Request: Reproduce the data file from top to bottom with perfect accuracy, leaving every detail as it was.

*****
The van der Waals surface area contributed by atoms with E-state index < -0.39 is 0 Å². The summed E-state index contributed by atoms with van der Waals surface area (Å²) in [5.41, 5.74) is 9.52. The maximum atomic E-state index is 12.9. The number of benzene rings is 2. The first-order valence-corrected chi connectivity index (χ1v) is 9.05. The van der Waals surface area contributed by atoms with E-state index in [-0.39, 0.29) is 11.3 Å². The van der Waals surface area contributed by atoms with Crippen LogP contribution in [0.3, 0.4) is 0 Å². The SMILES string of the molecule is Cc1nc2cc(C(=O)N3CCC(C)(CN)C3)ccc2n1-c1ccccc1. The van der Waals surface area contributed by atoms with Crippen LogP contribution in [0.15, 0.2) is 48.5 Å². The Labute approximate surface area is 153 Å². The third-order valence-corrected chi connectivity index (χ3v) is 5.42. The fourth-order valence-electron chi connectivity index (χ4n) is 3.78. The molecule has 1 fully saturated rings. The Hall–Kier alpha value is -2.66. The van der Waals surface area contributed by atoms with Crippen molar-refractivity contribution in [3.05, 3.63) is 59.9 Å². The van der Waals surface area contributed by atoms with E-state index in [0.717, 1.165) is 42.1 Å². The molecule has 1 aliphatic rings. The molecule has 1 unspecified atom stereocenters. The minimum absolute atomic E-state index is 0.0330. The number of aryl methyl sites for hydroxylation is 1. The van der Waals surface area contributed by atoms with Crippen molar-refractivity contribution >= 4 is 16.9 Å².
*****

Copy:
The van der Waals surface area contributed by atoms with E-state index < -0.39 is 0 Å². The summed E-state index contributed by atoms with van der Waals surface area (Å²) in [5.41, 5.74) is 9.52. The maximum atomic E-state index is 12.9. The number of benzene rings is 2. The first-order valence-corrected chi connectivity index (χ1v) is 9.05. The van der Waals surface area contributed by atoms with E-state index in [-0.39, 0.29) is 11.3 Å². The van der Waals surface area contributed by atoms with Crippen LogP contribution in [0.3, 0.4) is 0 Å². The SMILES string of the molecule is Cc1nc2cc(C(=O)N3CCC(C)(CN)C3)ccc2n1-c1ccccc1. The van der Waals surface area contributed by atoms with Crippen LogP contribution in [0.15, 0.2) is 48.5 Å². The Labute approximate surface area is 153 Å². The third-order valence-corrected chi connectivity index (χ3v) is 5.42. The fourth-order valence-electron chi connectivity index (χ4n) is 3.78. The molecule has 1 fully saturated rings. The Hall–Kier alpha value is -2.66. The van der Waals surface area contributed by atoms with Crippen molar-refractivity contribution in [3.05, 3.63) is 59.9 Å². The van der Waals surface area contributed by atoms with E-state index in [0.717, 1.165) is 42.1 Å². The molecule has 1 aliphatic rings. The molecule has 1 unspecified atom stereocenters. The minimum absolute atomic E-state index is 0.0330. The number of aryl methyl sites for hydroxylation is 1. The van der Waals surface area contributed by atoms with Crippen molar-refractivity contribution >= 4 is 16.9 Å².